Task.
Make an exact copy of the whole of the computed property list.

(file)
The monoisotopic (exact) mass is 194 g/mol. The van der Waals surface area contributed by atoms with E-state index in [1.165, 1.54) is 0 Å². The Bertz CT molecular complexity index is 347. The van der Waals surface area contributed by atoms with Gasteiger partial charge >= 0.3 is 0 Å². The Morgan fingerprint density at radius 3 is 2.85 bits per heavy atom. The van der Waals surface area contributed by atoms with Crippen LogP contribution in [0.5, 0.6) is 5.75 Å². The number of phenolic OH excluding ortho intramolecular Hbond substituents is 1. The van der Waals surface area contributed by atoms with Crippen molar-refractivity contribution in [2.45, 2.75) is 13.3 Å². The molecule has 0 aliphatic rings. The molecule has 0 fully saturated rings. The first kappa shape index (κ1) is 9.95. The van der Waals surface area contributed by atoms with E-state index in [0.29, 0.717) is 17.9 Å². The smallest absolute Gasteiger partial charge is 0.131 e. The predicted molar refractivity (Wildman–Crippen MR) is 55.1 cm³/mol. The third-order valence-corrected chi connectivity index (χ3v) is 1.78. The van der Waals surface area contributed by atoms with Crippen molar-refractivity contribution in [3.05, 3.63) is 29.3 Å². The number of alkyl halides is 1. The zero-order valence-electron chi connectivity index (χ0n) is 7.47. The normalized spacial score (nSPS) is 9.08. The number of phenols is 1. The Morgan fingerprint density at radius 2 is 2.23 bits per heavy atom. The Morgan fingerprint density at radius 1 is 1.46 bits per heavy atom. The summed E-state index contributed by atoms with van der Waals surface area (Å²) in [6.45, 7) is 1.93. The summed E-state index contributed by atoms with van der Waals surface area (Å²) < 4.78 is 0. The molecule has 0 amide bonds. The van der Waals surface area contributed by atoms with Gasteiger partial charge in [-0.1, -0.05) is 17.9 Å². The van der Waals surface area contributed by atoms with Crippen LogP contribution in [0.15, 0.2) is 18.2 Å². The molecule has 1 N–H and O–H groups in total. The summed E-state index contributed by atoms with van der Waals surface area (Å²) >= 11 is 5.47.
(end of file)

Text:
The monoisotopic (exact) mass is 194 g/mol. The van der Waals surface area contributed by atoms with E-state index in [1.165, 1.54) is 0 Å². The Bertz CT molecular complexity index is 347. The van der Waals surface area contributed by atoms with Gasteiger partial charge >= 0.3 is 0 Å². The Morgan fingerprint density at radius 3 is 2.85 bits per heavy atom. The van der Waals surface area contributed by atoms with Crippen LogP contribution in [0.5, 0.6) is 5.75 Å². The number of phenolic OH excluding ortho intramolecular Hbond substituents is 1. The van der Waals surface area contributed by atoms with Crippen molar-refractivity contribution in [2.45, 2.75) is 13.3 Å². The molecule has 0 aliphatic rings. The molecule has 0 fully saturated rings. The first kappa shape index (κ1) is 9.95. The van der Waals surface area contributed by atoms with E-state index in [0.29, 0.717) is 17.9 Å². The smallest absolute Gasteiger partial charge is 0.131 e. The predicted molar refractivity (Wildman–Crippen MR) is 55.1 cm³/mol. The third-order valence-corrected chi connectivity index (χ3v) is 1.78. The van der Waals surface area contributed by atoms with Crippen molar-refractivity contribution in [3.05, 3.63) is 29.3 Å². The number of alkyl halides is 1. The zero-order valence-electron chi connectivity index (χ0n) is 7.47. The normalized spacial score (nSPS) is 9.08. The number of phenols is 1. The Morgan fingerprint density at radius 2 is 2.23 bits per heavy atom. The Morgan fingerprint density at radius 1 is 1.46 bits per heavy atom. The summed E-state index contributed by atoms with van der Waals surface area (Å²) in [6.45, 7) is 1.93. The summed E-state index contributed by atoms with van der Waals surface area (Å²) < 4.78 is 0. The molecule has 0 amide bonds. The van der Waals surface area contributed by atoms with Gasteiger partial charge in [-0.1, -0.05) is 17.9 Å². The van der Waals surface area contributed by atoms with Crippen LogP contribution in [0.15, 0.2) is 18.2 Å². The molecule has 1 N–H and O–H groups in total. The summed E-state index contributed by atoms with van der Waals surface area (Å²) >= 11 is 5.47.